Madness is £400 cassettes, not a tent that is built to last.

    I’ve used a Hilleberg Nammatj 2 for the last 2 years. Not been camping for 30+ years prior to getting this fantastic tent. Probably a bit too heavy for bike packing as it’s a 4 season tent but all the good features of the Niak. It’s as good in every way described above. A company Cambridge way, Openair.co.uk, also still advertises these tents with free footprints.

    We had a Nammatj 2 for many years. Didn’t really meet our needs – it’s a 4 season tent and we only camp in summer when it’s simply not ventilated enough.

    The quality was superb though and I’m when I eBayed it I actually got more than we’d originally paid for it.

    Vango tents are used in the himalayas, why would anyone spend £700 on this?

    It is a curious thing that we are willing to spend potentially thousands on a bike yet £699 for a tent seems unreasonable to some. What really sold the tent to me was pitching it on a wet and windy night in the pitch dark – it went up quickly and easily and I was soon inside warm and dry. No wind flap, no fiddlesome poles, no hassles. Being secure in the knowledge that I have a reliable shelter that after a long day on the bike isn’t a chore to pitch rates highly on my list of things I like.

    You can of course pay less but sometimes value is more than just the price you pay. Kit that is designed to stand the test of time and can withstand a lot of hard use is what I look for. For me, the Hilleberg manages that. I now understand why they are regarded as being at the top of the tree and have so many loyal users.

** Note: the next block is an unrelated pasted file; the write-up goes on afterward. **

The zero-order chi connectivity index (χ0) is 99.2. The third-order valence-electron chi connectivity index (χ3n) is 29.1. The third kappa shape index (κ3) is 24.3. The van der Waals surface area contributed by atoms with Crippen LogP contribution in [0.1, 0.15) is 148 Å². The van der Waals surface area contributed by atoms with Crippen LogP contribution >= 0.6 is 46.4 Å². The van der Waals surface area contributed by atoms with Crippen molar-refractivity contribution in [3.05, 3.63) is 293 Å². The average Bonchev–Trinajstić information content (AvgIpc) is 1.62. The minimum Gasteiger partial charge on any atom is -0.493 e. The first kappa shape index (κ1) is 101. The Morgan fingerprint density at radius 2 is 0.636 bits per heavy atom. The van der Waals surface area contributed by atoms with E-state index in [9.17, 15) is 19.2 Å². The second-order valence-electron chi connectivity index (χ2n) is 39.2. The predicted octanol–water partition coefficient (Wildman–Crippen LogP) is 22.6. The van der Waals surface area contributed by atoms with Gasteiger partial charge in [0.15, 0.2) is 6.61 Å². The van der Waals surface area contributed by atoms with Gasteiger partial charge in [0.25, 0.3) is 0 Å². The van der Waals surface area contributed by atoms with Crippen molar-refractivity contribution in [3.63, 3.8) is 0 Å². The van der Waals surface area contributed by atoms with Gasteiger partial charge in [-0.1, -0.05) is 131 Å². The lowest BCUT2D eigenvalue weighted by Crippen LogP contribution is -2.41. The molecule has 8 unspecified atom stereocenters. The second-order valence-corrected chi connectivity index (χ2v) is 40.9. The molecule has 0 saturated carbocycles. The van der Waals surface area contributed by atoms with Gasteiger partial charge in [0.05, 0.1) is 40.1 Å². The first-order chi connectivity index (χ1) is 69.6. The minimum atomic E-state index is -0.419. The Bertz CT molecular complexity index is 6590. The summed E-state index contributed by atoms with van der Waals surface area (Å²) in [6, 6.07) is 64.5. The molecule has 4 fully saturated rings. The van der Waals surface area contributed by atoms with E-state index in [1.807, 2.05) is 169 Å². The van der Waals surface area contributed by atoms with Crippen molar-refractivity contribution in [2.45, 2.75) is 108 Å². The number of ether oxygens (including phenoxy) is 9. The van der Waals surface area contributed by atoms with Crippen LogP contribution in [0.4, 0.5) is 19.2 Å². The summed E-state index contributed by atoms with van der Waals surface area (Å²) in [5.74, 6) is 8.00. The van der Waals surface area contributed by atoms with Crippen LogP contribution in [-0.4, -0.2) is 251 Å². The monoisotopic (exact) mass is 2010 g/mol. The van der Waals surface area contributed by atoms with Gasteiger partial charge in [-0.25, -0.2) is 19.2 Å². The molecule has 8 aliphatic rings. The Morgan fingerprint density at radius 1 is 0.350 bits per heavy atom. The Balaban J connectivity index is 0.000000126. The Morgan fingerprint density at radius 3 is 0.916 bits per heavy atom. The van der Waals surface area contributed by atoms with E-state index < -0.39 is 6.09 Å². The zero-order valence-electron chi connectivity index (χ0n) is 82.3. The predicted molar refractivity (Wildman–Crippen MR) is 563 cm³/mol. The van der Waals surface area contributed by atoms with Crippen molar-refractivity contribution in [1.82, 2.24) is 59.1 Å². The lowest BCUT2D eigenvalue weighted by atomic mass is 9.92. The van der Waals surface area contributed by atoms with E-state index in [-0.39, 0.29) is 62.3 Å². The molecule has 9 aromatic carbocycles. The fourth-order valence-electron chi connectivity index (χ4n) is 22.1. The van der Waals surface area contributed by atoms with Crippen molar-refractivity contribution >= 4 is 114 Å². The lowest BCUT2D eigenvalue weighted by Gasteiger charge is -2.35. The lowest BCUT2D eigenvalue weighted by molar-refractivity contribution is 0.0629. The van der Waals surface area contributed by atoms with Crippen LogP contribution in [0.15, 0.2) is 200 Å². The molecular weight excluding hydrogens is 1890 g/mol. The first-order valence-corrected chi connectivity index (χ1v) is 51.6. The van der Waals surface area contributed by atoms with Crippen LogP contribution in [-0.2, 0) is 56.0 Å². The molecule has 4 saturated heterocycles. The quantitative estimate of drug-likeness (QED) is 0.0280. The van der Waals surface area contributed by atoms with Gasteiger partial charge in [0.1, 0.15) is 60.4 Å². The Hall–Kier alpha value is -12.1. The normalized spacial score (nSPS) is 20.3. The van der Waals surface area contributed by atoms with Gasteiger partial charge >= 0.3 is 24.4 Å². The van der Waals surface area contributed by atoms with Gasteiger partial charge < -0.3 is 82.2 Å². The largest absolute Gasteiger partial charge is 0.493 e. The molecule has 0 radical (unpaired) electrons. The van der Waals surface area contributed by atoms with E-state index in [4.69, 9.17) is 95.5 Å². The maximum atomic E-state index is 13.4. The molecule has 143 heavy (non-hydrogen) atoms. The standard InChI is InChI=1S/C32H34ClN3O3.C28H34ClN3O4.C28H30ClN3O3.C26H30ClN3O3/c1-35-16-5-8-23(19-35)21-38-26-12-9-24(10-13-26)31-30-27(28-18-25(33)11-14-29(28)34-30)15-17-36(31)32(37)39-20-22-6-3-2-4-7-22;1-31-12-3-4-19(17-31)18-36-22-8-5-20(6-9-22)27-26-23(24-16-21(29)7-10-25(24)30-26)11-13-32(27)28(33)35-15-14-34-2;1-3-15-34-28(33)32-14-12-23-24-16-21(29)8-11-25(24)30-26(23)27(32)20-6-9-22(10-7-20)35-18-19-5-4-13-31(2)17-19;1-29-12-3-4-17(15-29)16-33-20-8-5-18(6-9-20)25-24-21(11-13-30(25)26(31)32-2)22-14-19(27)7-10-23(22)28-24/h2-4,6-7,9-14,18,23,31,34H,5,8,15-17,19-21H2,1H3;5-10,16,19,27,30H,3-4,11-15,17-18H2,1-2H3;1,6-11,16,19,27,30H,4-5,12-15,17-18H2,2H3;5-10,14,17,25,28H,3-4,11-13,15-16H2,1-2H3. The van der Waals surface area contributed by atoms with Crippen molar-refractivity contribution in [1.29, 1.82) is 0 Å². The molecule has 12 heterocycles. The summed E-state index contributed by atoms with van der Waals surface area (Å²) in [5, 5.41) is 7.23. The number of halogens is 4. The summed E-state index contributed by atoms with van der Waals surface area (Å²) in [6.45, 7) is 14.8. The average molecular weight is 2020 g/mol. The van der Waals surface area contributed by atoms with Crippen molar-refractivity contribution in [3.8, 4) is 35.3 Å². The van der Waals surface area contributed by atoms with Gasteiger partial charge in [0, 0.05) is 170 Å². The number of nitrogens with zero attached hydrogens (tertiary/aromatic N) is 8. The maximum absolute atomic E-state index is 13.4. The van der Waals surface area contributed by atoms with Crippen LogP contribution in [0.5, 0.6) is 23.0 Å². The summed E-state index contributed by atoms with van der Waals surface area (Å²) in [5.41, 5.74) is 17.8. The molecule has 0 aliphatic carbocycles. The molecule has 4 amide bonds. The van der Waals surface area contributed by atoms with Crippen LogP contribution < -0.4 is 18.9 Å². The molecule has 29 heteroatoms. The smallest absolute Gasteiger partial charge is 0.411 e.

some aspects of a tent are subjective – e.g. my mate has a Vango and likes it, but I found the tensioning very fiddly. My Wild Country (suppose that’s Terra Nova now) Quasar cost a bomb back when I bought it, but that must be 25 years ago and it’s still a very very good 2 man tent, I guess the cost of it then – probably equates to £699 now..


    Its value for money when compared to the majority of biking kit, if I had the money I would be tempted but probably opt for their one man tent

    Correction: Hilleberg have the price as £649 on their site. I had seen it listed as £699 so a £50 saving is not to be sniffed at.